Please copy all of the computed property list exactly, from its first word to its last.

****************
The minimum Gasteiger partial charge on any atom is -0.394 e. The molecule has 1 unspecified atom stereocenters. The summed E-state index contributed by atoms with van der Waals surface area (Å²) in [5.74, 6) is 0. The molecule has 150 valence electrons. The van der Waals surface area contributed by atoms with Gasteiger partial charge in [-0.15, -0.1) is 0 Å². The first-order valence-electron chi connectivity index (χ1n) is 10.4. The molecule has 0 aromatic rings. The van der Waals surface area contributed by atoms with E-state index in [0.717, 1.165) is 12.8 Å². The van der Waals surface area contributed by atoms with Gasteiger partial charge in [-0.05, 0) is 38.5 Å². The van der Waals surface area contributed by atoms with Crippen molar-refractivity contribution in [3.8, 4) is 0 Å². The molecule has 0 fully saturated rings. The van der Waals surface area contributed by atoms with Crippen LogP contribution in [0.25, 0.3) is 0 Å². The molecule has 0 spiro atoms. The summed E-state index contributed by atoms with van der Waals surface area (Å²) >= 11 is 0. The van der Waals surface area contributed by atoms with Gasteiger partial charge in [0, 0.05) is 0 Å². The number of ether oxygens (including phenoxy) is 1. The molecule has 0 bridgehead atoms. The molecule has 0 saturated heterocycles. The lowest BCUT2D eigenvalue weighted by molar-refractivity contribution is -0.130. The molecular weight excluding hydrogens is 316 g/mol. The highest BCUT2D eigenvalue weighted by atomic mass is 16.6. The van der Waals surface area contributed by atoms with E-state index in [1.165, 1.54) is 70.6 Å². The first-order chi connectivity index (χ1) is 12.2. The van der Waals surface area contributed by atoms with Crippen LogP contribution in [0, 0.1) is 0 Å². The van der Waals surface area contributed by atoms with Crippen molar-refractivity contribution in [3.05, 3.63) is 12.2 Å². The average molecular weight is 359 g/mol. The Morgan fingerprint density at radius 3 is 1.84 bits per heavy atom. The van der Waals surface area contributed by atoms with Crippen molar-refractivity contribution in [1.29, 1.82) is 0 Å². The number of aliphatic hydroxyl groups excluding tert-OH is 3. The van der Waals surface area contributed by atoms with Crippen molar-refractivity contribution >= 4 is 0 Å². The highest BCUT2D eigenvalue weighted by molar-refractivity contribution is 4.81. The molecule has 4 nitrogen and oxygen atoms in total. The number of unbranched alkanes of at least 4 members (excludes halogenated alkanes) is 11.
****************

The minimum Gasteiger partial charge on any atom is -0.394 e. The molecule has 1 unspecified atom stereocenters. The summed E-state index contributed by atoms with van der Waals surface area (Å²) in [5.74, 6) is 0. The molecule has 150 valence electrons. The van der Waals surface area contributed by atoms with Gasteiger partial charge in [-0.15, -0.1) is 0 Å². The first-order valence-electron chi connectivity index (χ1n) is 10.4. The molecule has 0 aromatic rings. The van der Waals surface area contributed by atoms with E-state index in [0.717, 1.165) is 12.8 Å². The van der Waals surface area contributed by atoms with Gasteiger partial charge in [-0.05, 0) is 38.5 Å². The van der Waals surface area contributed by atoms with Crippen molar-refractivity contribution in [3.8, 4) is 0 Å². The molecule has 0 fully saturated rings. The van der Waals surface area contributed by atoms with Crippen LogP contribution in [0.25, 0.3) is 0 Å². The molecule has 0 spiro atoms. The summed E-state index contributed by atoms with van der Waals surface area (Å²) >= 11 is 0. The van der Waals surface area contributed by atoms with Gasteiger partial charge in [0, 0.05) is 0 Å². The number of ether oxygens (including phenoxy) is 1. The molecule has 0 bridgehead atoms. The molecule has 0 saturated heterocycles. The lowest BCUT2D eigenvalue weighted by molar-refractivity contribution is -0.130. The molecular weight excluding hydrogens is 316 g/mol. The highest BCUT2D eigenvalue weighted by atomic mass is 16.6. The van der Waals surface area contributed by atoms with E-state index in [1.165, 1.54) is 70.6 Å². The first-order chi connectivity index (χ1) is 12.2. The van der Waals surface area contributed by atoms with Crippen LogP contribution in [0, 0.1) is 0 Å². The van der Waals surface area contributed by atoms with Crippen molar-refractivity contribution in [3.05, 3.63) is 12.2 Å². The average molecular weight is 359 g/mol. The Morgan fingerprint density at radius 3 is 1.84 bits per heavy atom. The van der Waals surface area contributed by atoms with Crippen molar-refractivity contribution in [1.29, 1.82) is 0 Å². The number of aliphatic hydroxyl groups excluding tert-OH is 3. The van der Waals surface area contributed by atoms with Crippen molar-refractivity contribution >= 4 is 0 Å². The highest BCUT2D eigenvalue weighted by molar-refractivity contribution is 4.81. The molecule has 4 nitrogen and oxygen atoms in total. The number of unbranched alkanes of at least 4 members (excludes halogenated alkanes) is 11.